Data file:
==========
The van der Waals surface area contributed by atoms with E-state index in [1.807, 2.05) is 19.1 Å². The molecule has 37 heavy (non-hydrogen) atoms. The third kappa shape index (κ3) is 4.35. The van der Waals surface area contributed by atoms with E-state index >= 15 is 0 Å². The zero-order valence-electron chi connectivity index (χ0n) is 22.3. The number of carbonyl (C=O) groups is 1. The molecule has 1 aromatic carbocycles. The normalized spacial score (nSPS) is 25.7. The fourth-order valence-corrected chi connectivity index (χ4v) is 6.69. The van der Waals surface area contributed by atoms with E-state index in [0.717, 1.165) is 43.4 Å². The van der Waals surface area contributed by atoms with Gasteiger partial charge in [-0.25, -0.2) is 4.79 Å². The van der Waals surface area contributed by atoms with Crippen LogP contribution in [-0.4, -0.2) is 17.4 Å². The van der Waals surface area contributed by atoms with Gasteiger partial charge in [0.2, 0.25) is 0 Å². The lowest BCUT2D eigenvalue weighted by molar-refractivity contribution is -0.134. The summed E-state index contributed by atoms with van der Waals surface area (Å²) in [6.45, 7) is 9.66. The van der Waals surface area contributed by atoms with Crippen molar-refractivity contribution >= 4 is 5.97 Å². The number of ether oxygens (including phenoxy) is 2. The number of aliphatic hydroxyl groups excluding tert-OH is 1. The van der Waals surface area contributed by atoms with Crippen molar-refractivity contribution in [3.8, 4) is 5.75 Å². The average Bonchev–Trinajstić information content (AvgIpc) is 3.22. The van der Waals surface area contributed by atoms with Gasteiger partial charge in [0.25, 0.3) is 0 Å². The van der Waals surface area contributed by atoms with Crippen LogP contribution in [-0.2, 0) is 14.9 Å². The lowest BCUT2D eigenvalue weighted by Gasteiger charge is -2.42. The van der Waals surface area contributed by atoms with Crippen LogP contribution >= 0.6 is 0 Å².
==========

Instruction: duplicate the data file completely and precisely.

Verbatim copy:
The van der Waals surface area contributed by atoms with E-state index in [1.807, 2.05) is 19.1 Å². The molecule has 37 heavy (non-hydrogen) atoms. The third kappa shape index (κ3) is 4.35. The van der Waals surface area contributed by atoms with E-state index >= 15 is 0 Å². The zero-order valence-electron chi connectivity index (χ0n) is 22.3. The number of carbonyl (C=O) groups is 1. The molecule has 1 aromatic carbocycles. The normalized spacial score (nSPS) is 25.7. The fourth-order valence-corrected chi connectivity index (χ4v) is 6.69. The van der Waals surface area contributed by atoms with E-state index in [0.717, 1.165) is 43.4 Å². The van der Waals surface area contributed by atoms with Gasteiger partial charge in [-0.25, -0.2) is 4.79 Å². The van der Waals surface area contributed by atoms with Crippen LogP contribution in [-0.4, -0.2) is 17.4 Å². The van der Waals surface area contributed by atoms with Gasteiger partial charge in [0.2, 0.25) is 0 Å². The lowest BCUT2D eigenvalue weighted by molar-refractivity contribution is -0.134. The summed E-state index contributed by atoms with van der Waals surface area (Å²) in [6.45, 7) is 9.66. The van der Waals surface area contributed by atoms with Crippen molar-refractivity contribution >= 4 is 5.97 Å². The number of ether oxygens (including phenoxy) is 2. The number of aliphatic hydroxyl groups excluding tert-OH is 1. The van der Waals surface area contributed by atoms with Crippen molar-refractivity contribution in [3.8, 4) is 5.75 Å². The average Bonchev–Trinajstić information content (AvgIpc) is 3.22. The van der Waals surface area contributed by atoms with Gasteiger partial charge in [0.25, 0.3) is 0 Å². The van der Waals surface area contributed by atoms with Crippen LogP contribution in [-0.2, 0) is 14.9 Å². The lowest BCUT2D eigenvalue weighted by Gasteiger charge is -2.42. The van der Waals surface area contributed by atoms with Crippen LogP contribution >= 0.6 is 0 Å².